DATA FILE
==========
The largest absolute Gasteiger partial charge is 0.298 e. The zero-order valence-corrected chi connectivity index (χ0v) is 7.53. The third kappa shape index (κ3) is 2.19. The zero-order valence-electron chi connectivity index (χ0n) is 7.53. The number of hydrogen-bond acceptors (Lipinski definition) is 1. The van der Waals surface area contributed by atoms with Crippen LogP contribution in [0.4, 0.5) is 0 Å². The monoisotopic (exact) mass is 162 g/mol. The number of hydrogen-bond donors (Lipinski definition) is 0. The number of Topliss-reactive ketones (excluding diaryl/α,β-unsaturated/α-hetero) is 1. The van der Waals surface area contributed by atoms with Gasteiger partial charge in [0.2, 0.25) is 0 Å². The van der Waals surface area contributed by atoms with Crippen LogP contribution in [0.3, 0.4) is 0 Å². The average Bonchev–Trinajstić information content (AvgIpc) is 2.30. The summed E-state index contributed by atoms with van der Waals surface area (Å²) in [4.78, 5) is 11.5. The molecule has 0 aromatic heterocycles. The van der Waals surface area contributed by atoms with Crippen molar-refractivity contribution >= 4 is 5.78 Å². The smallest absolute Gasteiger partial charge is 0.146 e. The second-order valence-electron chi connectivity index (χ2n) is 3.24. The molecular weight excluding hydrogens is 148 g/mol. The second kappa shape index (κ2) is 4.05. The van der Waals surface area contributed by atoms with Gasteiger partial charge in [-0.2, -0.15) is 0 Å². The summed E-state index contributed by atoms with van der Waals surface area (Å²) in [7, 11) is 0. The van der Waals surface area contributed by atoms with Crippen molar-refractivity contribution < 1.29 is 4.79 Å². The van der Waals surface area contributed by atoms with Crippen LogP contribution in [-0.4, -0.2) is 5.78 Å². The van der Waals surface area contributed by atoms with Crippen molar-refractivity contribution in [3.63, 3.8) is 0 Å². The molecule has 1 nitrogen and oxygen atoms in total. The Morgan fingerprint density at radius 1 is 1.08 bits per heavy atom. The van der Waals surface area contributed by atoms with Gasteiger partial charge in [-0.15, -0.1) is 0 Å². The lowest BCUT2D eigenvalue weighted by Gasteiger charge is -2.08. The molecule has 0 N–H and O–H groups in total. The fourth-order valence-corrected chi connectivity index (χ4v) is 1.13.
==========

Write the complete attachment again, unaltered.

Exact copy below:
The largest absolute Gasteiger partial charge is 0.298 e. The zero-order valence-corrected chi connectivity index (χ0v) is 7.53. The third kappa shape index (κ3) is 2.19. The zero-order valence-electron chi connectivity index (χ0n) is 7.53. The number of hydrogen-bond acceptors (Lipinski definition) is 1. The van der Waals surface area contributed by atoms with Crippen LogP contribution in [0.4, 0.5) is 0 Å². The monoisotopic (exact) mass is 162 g/mol. The number of hydrogen-bond donors (Lipinski definition) is 0. The number of Topliss-reactive ketones (excluding diaryl/α,β-unsaturated/α-hetero) is 1. The van der Waals surface area contributed by atoms with Gasteiger partial charge in [0.2, 0.25) is 0 Å². The van der Waals surface area contributed by atoms with Crippen LogP contribution in [0.3, 0.4) is 0 Å². The average Bonchev–Trinajstić information content (AvgIpc) is 2.30. The summed E-state index contributed by atoms with van der Waals surface area (Å²) in [4.78, 5) is 11.5. The molecule has 0 aromatic heterocycles. The van der Waals surface area contributed by atoms with Crippen molar-refractivity contribution >= 4 is 5.78 Å². The smallest absolute Gasteiger partial charge is 0.146 e. The second-order valence-electron chi connectivity index (χ2n) is 3.24. The molecular weight excluding hydrogens is 148 g/mol. The second kappa shape index (κ2) is 4.05. The van der Waals surface area contributed by atoms with Gasteiger partial charge in [-0.2, -0.15) is 0 Å². The summed E-state index contributed by atoms with van der Waals surface area (Å²) in [7, 11) is 0. The van der Waals surface area contributed by atoms with Crippen molar-refractivity contribution < 1.29 is 4.79 Å². The van der Waals surface area contributed by atoms with Crippen LogP contribution in [-0.4, -0.2) is 5.78 Å². The van der Waals surface area contributed by atoms with Crippen molar-refractivity contribution in [3.63, 3.8) is 0 Å². The molecule has 1 nitrogen and oxygen atoms in total. The Morgan fingerprint density at radius 1 is 1.08 bits per heavy atom. The van der Waals surface area contributed by atoms with Gasteiger partial charge in [-0.15, -0.1) is 0 Å². The lowest BCUT2D eigenvalue weighted by Gasteiger charge is -2.08. The molecule has 0 N–H and O–H groups in total. The fourth-order valence-corrected chi connectivity index (χ4v) is 1.13.